If You Don't Want to Hand Carve a Bread Bowl for Your Bride

Before the modern era of baking and the technological advancements that came with it, the dough bowl was a necessary part of the bread-making process. They were hand-carved and helped with almost every part of the dough-making process.  Used to mix and throw the dough, and also to let it rise before baking, the wood bowl helped to trap the heat of the yeast. At first, resembling more of a trench shape, these bowls were sometimes called ‘trenchers’, which also referred to days-old cuts of bread that acted as plates. It is a common belief that these stale loaves were then donated to the poor. Over time, the bowls rounded out, until they resembled the ovular shape that they are today.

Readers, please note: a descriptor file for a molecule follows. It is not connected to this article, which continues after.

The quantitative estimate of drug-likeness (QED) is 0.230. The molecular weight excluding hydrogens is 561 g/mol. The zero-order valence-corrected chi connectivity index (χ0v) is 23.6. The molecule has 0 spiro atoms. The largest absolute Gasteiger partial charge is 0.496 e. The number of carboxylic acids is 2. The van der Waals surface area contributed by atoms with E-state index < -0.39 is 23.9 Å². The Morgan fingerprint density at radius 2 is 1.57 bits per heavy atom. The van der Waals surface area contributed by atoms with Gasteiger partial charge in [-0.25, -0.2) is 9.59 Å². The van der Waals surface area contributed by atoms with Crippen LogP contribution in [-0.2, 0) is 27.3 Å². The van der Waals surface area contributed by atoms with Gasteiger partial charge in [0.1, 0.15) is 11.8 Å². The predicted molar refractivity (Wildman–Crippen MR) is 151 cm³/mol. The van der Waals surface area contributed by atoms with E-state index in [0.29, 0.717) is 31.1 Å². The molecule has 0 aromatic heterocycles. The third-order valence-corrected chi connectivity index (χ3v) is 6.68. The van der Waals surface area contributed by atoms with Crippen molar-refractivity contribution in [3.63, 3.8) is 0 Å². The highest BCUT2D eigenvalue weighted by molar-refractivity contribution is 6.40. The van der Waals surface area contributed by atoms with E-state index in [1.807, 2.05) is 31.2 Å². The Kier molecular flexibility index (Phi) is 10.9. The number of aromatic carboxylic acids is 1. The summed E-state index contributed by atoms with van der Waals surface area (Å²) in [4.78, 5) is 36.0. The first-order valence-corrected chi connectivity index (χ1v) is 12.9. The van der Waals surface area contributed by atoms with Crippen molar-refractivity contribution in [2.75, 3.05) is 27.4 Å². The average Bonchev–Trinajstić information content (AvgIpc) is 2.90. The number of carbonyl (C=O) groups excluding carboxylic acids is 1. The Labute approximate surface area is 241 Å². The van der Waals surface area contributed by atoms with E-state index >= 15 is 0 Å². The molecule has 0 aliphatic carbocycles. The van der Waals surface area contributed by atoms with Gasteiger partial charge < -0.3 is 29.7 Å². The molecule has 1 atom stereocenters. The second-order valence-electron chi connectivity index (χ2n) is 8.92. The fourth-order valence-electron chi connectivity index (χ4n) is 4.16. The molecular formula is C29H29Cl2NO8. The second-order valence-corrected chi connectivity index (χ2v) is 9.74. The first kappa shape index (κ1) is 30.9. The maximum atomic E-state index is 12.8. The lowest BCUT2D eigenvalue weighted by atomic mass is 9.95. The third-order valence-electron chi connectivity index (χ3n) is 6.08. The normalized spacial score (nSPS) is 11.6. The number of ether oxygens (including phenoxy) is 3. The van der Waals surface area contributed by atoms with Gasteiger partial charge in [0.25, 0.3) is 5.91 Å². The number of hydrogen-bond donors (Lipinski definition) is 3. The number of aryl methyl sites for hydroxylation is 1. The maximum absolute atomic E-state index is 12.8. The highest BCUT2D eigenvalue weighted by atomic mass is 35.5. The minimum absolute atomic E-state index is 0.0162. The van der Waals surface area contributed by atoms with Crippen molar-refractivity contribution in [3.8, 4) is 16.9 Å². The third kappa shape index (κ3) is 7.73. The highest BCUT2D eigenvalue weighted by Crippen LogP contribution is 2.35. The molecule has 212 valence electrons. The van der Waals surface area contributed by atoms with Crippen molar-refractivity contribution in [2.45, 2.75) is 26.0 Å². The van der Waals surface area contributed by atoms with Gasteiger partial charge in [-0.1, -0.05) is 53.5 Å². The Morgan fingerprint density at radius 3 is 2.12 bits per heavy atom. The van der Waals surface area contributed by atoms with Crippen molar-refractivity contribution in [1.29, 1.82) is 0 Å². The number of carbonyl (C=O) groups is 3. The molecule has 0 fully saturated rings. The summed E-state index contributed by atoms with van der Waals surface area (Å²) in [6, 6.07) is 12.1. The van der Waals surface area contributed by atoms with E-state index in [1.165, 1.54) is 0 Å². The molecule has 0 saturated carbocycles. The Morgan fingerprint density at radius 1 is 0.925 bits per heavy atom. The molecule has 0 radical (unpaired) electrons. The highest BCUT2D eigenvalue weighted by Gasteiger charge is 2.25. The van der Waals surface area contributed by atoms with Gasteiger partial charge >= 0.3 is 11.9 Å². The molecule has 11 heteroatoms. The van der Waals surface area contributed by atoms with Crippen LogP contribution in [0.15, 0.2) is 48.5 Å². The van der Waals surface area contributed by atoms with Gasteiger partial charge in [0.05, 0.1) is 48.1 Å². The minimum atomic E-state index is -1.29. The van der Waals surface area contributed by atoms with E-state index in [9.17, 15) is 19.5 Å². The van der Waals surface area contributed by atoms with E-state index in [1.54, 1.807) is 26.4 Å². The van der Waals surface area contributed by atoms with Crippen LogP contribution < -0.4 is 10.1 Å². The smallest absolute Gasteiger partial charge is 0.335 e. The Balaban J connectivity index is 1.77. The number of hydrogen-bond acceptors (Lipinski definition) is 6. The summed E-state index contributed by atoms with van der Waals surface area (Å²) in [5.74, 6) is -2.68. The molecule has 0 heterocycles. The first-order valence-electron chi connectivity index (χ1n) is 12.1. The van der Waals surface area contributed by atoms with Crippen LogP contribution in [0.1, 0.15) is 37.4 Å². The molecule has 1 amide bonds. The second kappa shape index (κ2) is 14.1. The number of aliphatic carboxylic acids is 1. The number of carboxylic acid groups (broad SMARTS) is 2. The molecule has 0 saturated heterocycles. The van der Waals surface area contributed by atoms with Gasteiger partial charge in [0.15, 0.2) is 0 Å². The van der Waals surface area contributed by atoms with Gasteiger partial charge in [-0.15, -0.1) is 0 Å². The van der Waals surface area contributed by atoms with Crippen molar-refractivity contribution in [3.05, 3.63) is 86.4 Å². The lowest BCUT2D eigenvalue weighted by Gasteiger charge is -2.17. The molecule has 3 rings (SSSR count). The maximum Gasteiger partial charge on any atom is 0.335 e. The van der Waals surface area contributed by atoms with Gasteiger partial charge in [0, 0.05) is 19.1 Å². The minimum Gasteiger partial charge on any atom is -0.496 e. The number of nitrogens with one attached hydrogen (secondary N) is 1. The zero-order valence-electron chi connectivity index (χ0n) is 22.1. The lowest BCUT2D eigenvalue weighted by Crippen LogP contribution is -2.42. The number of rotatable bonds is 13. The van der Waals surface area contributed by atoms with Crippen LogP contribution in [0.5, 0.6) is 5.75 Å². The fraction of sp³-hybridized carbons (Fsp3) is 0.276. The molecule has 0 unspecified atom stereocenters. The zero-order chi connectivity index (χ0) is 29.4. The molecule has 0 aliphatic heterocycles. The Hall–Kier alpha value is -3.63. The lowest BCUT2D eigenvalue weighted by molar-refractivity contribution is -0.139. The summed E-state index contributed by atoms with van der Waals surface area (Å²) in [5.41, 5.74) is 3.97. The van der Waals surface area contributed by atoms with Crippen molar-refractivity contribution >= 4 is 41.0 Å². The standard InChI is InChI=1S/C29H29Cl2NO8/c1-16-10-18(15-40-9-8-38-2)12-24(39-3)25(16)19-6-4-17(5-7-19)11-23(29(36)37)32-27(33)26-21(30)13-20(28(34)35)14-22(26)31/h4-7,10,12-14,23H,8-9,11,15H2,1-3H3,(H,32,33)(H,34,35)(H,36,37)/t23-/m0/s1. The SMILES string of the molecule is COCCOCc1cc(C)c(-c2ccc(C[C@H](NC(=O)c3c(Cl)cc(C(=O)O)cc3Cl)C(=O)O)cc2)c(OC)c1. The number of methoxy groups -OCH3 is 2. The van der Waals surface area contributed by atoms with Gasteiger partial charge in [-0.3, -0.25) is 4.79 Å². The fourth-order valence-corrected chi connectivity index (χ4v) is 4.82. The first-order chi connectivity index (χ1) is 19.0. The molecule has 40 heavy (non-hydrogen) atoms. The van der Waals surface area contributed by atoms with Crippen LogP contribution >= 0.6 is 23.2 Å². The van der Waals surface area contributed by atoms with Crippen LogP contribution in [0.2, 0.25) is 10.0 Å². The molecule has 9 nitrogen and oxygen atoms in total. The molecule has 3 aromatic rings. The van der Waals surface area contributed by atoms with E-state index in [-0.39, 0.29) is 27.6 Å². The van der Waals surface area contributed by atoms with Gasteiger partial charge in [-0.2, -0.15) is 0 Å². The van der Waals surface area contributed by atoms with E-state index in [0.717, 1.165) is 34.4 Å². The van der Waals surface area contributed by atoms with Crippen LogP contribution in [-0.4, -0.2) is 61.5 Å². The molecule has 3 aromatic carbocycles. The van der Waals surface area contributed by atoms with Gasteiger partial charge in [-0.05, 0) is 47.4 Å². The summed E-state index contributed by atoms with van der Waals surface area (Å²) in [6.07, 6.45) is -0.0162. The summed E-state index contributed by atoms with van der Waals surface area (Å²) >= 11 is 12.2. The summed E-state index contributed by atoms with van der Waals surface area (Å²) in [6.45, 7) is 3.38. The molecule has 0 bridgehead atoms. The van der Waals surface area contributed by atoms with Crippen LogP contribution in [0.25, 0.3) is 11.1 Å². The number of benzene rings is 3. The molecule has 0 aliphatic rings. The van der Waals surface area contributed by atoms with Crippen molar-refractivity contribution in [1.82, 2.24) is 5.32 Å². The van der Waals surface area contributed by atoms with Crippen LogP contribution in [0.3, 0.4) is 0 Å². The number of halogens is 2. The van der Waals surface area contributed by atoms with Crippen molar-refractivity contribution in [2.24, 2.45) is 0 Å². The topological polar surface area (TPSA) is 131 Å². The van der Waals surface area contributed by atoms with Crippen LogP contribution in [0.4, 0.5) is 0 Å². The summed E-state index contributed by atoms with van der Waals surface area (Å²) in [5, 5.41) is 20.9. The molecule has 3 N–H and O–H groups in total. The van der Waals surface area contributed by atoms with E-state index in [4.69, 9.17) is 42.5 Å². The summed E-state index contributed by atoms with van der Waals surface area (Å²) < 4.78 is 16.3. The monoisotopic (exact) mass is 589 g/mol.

Dough bowls were often a treasured family heirloom, passed from mother to eldest daughter as the generations of women grew older. Each woman that owned the bowl and used it would add her mark to it, personalizing it as hers.  Husbands would also often hand-carve a new bowl as a wedding gift for his new bride, as a hope that she was skilled at baking.  

Holding both a personal and practical meaning to the families that used them, these dough bowls were a staple in a less industrial time and can be used to bring a little bit of that simpler time back into the home now, making a unique centerpiece or decoration. We have a variety of options at Boxwood, including some that are finished with a vibrant food-safe wax.

leah donahue